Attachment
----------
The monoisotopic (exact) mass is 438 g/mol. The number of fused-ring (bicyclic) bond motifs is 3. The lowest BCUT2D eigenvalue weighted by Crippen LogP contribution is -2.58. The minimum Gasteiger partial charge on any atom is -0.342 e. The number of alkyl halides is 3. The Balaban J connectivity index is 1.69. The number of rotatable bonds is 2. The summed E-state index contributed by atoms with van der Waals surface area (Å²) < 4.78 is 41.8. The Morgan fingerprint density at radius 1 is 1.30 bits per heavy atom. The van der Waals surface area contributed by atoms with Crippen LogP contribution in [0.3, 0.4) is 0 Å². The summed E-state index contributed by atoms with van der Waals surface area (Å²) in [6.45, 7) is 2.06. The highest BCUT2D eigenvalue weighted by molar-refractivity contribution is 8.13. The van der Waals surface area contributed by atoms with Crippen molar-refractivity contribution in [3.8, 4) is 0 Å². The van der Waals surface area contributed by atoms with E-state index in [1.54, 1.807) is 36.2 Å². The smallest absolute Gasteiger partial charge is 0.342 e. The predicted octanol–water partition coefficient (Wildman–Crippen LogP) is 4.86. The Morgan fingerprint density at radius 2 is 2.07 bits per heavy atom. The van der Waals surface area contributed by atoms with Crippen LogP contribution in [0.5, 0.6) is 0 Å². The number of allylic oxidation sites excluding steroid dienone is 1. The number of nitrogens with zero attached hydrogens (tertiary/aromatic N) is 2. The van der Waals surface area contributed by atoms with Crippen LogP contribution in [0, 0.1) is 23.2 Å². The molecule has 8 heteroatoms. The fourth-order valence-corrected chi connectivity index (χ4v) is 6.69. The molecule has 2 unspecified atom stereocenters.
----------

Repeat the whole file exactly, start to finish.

The monoisotopic (exact) mass is 438 g/mol. The number of fused-ring (bicyclic) bond motifs is 3. The lowest BCUT2D eigenvalue weighted by Crippen LogP contribution is -2.58. The minimum Gasteiger partial charge on any atom is -0.342 e. The number of alkyl halides is 3. The Balaban J connectivity index is 1.69. The number of rotatable bonds is 2. The summed E-state index contributed by atoms with van der Waals surface area (Å²) < 4.78 is 41.8. The Morgan fingerprint density at radius 1 is 1.30 bits per heavy atom. The van der Waals surface area contributed by atoms with Crippen LogP contribution in [0.3, 0.4) is 0 Å². The summed E-state index contributed by atoms with van der Waals surface area (Å²) in [6.45, 7) is 2.06. The highest BCUT2D eigenvalue weighted by molar-refractivity contribution is 8.13. The van der Waals surface area contributed by atoms with Crippen molar-refractivity contribution in [3.8, 4) is 0 Å². The van der Waals surface area contributed by atoms with E-state index in [1.54, 1.807) is 36.2 Å². The smallest absolute Gasteiger partial charge is 0.342 e. The predicted octanol–water partition coefficient (Wildman–Crippen LogP) is 4.86. The Morgan fingerprint density at radius 2 is 2.07 bits per heavy atom. The van der Waals surface area contributed by atoms with Crippen LogP contribution in [0.5, 0.6) is 0 Å². The number of allylic oxidation sites excluding steroid dienone is 1. The number of nitrogens with zero attached hydrogens (tertiary/aromatic N) is 2. The van der Waals surface area contributed by atoms with Crippen LogP contribution in [0, 0.1) is 23.2 Å². The molecule has 8 heteroatoms. The fourth-order valence-corrected chi connectivity index (χ4v) is 6.69. The molecule has 2 unspecified atom stereocenters.